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Kevin Galligan for Touchlab

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Debugging Kotlin Native’s Compiler

In order to add generics to header output in Kotlin Native, I had to kind of reverse engineer the Kotlin native compiler using a debugger 👎. Attaching a debugger to the Konan compiler requires a few steps, but is relatively straightforward.

Step 1: Build Kotlin Native

You’ll need to clone KN and make sure to create a branch pointing at the version you want to use. As the docs state, this will take at least an hour, and in my experience, that’s optimistic, but it’s generally a trouble free build. Just take a walk/nap.

Step 2: Create Sample Project

When you run into a compile issue, it may be in the context of a much larger application. While you could directly debug on that, I’d suggest making a minimal sample that surfaces the same issue. It’ll save you time.

Step 3: Config Sample Project

You need to point the sample project at your local Konan build, and tell the compiler you want to attach a debugger. Add the following to your

org.jetbrains.kotlin.native.home=[Koltin Native Clone Dir]/dist
Replace [Kotlin Native Clone Dir] with whatever dir you built KN in. That will tell the kotlin plugin to use that instead of the regular compiler and runtime. The second line makes the konan compiler wait for a remote debugger to connect.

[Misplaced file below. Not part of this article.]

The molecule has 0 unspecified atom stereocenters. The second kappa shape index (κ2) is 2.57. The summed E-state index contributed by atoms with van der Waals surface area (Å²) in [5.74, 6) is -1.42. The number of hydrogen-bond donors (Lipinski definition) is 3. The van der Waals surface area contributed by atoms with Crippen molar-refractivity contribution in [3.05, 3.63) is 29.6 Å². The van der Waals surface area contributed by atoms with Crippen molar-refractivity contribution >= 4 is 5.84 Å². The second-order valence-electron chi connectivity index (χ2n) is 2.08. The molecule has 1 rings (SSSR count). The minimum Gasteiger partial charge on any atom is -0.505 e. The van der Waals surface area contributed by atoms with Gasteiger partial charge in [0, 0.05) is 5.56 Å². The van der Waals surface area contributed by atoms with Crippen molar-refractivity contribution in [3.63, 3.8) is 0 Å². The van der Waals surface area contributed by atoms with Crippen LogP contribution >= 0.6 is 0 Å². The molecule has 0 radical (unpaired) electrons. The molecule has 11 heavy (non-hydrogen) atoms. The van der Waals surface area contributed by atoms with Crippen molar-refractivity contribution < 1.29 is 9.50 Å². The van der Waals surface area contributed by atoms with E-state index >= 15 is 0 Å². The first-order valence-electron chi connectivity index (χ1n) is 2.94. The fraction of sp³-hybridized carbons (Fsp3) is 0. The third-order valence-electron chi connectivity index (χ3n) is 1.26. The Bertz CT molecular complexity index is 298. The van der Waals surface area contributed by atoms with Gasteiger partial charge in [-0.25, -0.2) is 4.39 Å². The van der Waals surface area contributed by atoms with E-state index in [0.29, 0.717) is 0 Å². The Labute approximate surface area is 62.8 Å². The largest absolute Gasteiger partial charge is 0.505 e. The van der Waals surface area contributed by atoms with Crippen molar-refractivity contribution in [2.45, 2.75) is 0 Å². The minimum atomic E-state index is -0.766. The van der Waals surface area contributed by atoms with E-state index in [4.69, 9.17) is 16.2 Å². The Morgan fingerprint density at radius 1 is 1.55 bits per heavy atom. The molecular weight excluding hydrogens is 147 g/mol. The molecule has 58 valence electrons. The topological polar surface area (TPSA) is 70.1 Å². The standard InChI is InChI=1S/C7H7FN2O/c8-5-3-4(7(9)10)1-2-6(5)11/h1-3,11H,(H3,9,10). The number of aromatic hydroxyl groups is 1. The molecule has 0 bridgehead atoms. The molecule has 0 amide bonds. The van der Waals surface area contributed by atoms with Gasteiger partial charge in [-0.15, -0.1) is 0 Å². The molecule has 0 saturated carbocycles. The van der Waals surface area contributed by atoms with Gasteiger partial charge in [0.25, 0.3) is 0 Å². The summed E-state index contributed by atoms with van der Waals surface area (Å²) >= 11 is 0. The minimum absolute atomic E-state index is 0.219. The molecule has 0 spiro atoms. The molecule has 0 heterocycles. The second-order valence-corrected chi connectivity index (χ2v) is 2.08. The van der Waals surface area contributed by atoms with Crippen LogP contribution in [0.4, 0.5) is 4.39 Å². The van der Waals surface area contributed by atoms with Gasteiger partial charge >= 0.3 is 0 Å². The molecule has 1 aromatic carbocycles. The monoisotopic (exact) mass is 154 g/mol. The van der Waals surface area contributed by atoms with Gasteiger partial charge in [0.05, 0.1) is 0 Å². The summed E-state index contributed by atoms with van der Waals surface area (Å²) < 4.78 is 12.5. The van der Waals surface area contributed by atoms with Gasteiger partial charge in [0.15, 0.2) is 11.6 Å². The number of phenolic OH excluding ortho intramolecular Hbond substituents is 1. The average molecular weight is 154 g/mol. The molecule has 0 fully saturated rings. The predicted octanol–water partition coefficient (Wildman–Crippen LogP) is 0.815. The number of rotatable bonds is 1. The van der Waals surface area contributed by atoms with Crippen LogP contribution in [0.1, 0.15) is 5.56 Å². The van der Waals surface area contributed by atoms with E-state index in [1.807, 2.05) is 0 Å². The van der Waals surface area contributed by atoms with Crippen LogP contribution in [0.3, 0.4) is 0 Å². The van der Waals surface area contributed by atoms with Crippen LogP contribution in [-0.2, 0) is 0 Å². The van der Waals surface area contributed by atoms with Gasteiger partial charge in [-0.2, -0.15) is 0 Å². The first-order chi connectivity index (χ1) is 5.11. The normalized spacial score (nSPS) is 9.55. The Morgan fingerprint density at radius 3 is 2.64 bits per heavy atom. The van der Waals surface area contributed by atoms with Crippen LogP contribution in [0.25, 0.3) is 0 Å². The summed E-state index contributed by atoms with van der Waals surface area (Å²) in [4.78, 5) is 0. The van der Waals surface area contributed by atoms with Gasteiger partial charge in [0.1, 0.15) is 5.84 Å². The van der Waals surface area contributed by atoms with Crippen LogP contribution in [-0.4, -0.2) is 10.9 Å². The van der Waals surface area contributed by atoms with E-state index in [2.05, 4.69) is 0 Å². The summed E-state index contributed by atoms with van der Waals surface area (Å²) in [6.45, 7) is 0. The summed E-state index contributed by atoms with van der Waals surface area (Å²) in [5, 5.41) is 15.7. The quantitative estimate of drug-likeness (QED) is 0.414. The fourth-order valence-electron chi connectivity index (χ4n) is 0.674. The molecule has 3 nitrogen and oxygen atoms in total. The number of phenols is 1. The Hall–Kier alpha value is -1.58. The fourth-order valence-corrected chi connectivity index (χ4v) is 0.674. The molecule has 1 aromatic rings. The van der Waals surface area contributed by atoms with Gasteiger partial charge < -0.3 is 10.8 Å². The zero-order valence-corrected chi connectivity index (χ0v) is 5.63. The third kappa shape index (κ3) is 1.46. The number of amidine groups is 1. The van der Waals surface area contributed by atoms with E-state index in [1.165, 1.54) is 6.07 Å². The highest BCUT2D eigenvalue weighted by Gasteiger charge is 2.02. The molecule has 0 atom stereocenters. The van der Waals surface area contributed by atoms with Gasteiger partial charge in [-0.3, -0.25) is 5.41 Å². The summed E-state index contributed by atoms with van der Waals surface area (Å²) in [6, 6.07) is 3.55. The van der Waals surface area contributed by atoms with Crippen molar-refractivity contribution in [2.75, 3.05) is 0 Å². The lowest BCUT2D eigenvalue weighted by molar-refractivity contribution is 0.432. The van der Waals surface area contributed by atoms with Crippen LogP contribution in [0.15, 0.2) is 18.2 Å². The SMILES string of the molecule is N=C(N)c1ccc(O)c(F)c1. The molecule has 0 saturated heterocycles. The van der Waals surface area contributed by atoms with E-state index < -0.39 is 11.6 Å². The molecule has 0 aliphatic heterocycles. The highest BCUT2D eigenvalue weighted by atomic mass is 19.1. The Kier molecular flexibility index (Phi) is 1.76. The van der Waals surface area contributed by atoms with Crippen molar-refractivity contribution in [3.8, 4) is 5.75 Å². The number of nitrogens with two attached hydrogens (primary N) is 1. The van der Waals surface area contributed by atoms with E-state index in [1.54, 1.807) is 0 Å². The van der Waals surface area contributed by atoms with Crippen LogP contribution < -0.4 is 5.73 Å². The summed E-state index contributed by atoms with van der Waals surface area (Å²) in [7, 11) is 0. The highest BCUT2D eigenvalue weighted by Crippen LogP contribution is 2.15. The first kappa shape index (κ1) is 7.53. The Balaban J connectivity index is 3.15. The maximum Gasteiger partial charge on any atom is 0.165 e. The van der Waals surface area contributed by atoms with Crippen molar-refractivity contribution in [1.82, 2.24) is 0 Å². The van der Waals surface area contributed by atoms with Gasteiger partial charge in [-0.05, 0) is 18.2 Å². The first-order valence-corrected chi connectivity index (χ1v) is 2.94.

Step 4: Config Remote Debugger (the easy part)

Open the Kotlin Native repo in Intellij (it’s a gradle project). Once that’s open, create a remote debugger config.

Edit Configurations

Add ‘Remote’

Set Port to 5006

If you look back to step 3, we set the port to 5006

Make sure that’s set in your Remote config.

Step 5: Profit

Now go back to your test project and build it. I generally do that on the command line with ./gradlew build. You’ll get a message telling you to attach a debugger.

Go back to the Kotlin Native Intellij project and run the Remote config. It’ll attach and let the compiler run.

In my testing, I actually needed to debug a different task, so I’d need to attach the debugger twice. I’d see this back in the sample project…

So, while a little clunky, just attach again.

Also, don’t forget to add breakpoints in the compiler code, which is the point.

Running the test app and debugger together in a video (sorry about audio. Will redo with a real mic if there’s interest)

Debug Video

👎 There is some anti-debugger feelings out there in TDD land, but the idea that debuggers are bad practice completely ignores the discovery use case, which is huge. This is a fantastic example of that. I really dislike the “real developers don’t use debuggers” attitude. Just ranting a bit about that here. Anyway…

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